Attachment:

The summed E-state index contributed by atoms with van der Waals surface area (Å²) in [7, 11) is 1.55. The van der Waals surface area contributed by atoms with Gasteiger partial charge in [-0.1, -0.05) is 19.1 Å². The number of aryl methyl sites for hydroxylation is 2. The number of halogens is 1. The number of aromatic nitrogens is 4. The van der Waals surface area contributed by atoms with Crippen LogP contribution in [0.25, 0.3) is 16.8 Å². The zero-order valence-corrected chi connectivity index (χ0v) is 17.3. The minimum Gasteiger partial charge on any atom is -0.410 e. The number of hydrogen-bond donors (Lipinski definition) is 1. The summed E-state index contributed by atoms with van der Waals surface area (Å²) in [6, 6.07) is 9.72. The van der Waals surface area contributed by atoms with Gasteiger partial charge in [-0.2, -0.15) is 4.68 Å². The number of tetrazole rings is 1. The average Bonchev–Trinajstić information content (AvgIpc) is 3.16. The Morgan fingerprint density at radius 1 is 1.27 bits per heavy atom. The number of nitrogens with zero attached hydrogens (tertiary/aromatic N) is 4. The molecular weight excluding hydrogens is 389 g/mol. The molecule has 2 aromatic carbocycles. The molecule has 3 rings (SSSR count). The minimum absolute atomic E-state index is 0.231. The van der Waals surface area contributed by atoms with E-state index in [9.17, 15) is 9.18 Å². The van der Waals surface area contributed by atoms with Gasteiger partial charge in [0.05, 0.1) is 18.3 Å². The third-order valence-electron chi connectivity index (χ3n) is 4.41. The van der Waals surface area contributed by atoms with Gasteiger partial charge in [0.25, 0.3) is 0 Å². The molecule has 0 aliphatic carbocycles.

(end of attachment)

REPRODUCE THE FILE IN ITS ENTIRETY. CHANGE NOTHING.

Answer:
The summed E-state index contributed by atoms with van der Waals surface area (Å²) in [7, 11) is 1.55. The van der Waals surface area contributed by atoms with Gasteiger partial charge in [-0.1, -0.05) is 19.1 Å². The number of aryl methyl sites for hydroxylation is 2. The number of halogens is 1. The number of aromatic nitrogens is 4. The van der Waals surface area contributed by atoms with Crippen LogP contribution in [0.25, 0.3) is 16.8 Å². The zero-order valence-corrected chi connectivity index (χ0v) is 17.3. The minimum Gasteiger partial charge on any atom is -0.410 e. The number of hydrogen-bond donors (Lipinski definition) is 1. The summed E-state index contributed by atoms with van der Waals surface area (Å²) in [6, 6.07) is 9.72. The van der Waals surface area contributed by atoms with Gasteiger partial charge in [-0.2, -0.15) is 4.68 Å². The number of tetrazole rings is 1. The average Bonchev–Trinajstić information content (AvgIpc) is 3.16. The Morgan fingerprint density at radius 1 is 1.27 bits per heavy atom. The number of nitrogens with zero attached hydrogens (tertiary/aromatic N) is 4. The molecular weight excluding hydrogens is 389 g/mol. The molecule has 2 aromatic carbocycles. The molecule has 3 rings (SSSR count). The minimum absolute atomic E-state index is 0.231. The van der Waals surface area contributed by atoms with E-state index in [9.17, 15) is 9.18 Å². The van der Waals surface area contributed by atoms with Gasteiger partial charge in [0.05, 0.1) is 18.3 Å². The third-order valence-electron chi connectivity index (χ3n) is 4.41. The van der Waals surface area contributed by atoms with Gasteiger partial charge in [0.25, 0.3) is 0 Å². The molecule has 0 aliphatic carbocycles.